The first passing of the Bond baton was between Sean Connery and then relatively unknown actor George Lazenby, who auditioned for the role by dressing up in Connery’s classic suit from Goldfinger and charging into the audition unannounced. On Her Majesty’s Secret Service is a film much maligned for many years as it failed at the box office and Lazenby left the role after just one turn. Still, in recent years it has regained much of its credibility and is now heralded as one of the better Bond films.
Xander and I definitely agree with that last statement, though our opinion of Lazenby as an actor is a bit different. As the first Bond film with a new actor and the most emotionally wrought Bond film until Casino Royale, OHMSS holds a special spot in the Bond canon.
For Bond fans On Her Majesty’s Secret Service is probably the most underrated film in the series. Routinely ignored in the past because everyone just assumed George Lazenby sucked and thus only made one, it’s actually easily one of the bestBonds. OHMSS is the first example of what Cubby Broccoli (and eventually his daughter) did repeatedly throughout the franchise. Any time things started getting too big (hallowed out volcano, space stations, giant laser satellites) they’d follow it up with an entirely grounded Bond adventure. OHMSS is seriously grounded, and yet still one of the most Bond films in the franchise. What else do you expect when you put James Bond in a secluded hideout in the alps with a bunch of gorgeous women.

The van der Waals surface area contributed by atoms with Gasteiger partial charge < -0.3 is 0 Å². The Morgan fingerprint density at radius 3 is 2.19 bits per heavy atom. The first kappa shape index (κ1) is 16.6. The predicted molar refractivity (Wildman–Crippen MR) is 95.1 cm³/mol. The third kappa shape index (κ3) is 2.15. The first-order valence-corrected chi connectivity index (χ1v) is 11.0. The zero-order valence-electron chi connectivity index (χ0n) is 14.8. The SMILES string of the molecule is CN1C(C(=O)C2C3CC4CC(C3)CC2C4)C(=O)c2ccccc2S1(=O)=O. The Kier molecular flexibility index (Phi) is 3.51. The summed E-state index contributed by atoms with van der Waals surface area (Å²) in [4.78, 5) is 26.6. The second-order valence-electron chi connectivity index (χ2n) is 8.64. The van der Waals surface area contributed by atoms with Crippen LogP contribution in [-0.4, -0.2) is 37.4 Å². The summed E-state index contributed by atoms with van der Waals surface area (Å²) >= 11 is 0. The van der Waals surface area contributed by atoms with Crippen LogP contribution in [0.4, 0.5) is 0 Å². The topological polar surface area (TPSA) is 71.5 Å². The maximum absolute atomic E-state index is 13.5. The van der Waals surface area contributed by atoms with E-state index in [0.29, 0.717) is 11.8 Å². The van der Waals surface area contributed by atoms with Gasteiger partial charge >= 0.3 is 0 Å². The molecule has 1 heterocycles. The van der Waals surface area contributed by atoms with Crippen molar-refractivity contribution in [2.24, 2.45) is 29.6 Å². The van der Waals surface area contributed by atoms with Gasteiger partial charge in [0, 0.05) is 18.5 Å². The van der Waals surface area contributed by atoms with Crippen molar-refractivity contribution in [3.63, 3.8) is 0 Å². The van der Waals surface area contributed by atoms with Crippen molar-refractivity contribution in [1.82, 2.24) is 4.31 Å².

Though I adore many of the Moore films I often wish Lazenby had stuck around, and not just because he rocks a kilt like no man I’ve ever seen. While his first outing is decidedly amateurish in terms of performance and the man couldn’t time a one-liner to save his life, he definitely had the looks and physical prowess to pull off Bond if he had stuck around for a bit more practice. OHMSS features some of the series’ best action, from close quarter fist fights with some devilshy clever sound design to a ski chase that still rivals those found in modern films to a effing bobsled chase. Seriously, the bobsled chase is quite intense and somehow avoids being ridiculously despite the fact that THEY’RE IN BOBSLEDS. There’s no way Connery could have pulled off some of these fights at the age he was at. Even if he did it would have looked somewhat campy to have his Bond in some of these situations while Lazenby looks natural in them. With a bit more experience I think he could have really come into the role. Of course then you get to the parts of the film where some solid acting would have really helped, and it’s almost impossible not to picture a young Connery in the role absolutely knocking it out of the park. I don’t agree with Xander that Connery couldn’t pull this interpretations of the character off… or at least Connery from From Russia With Love or even Goldfinger.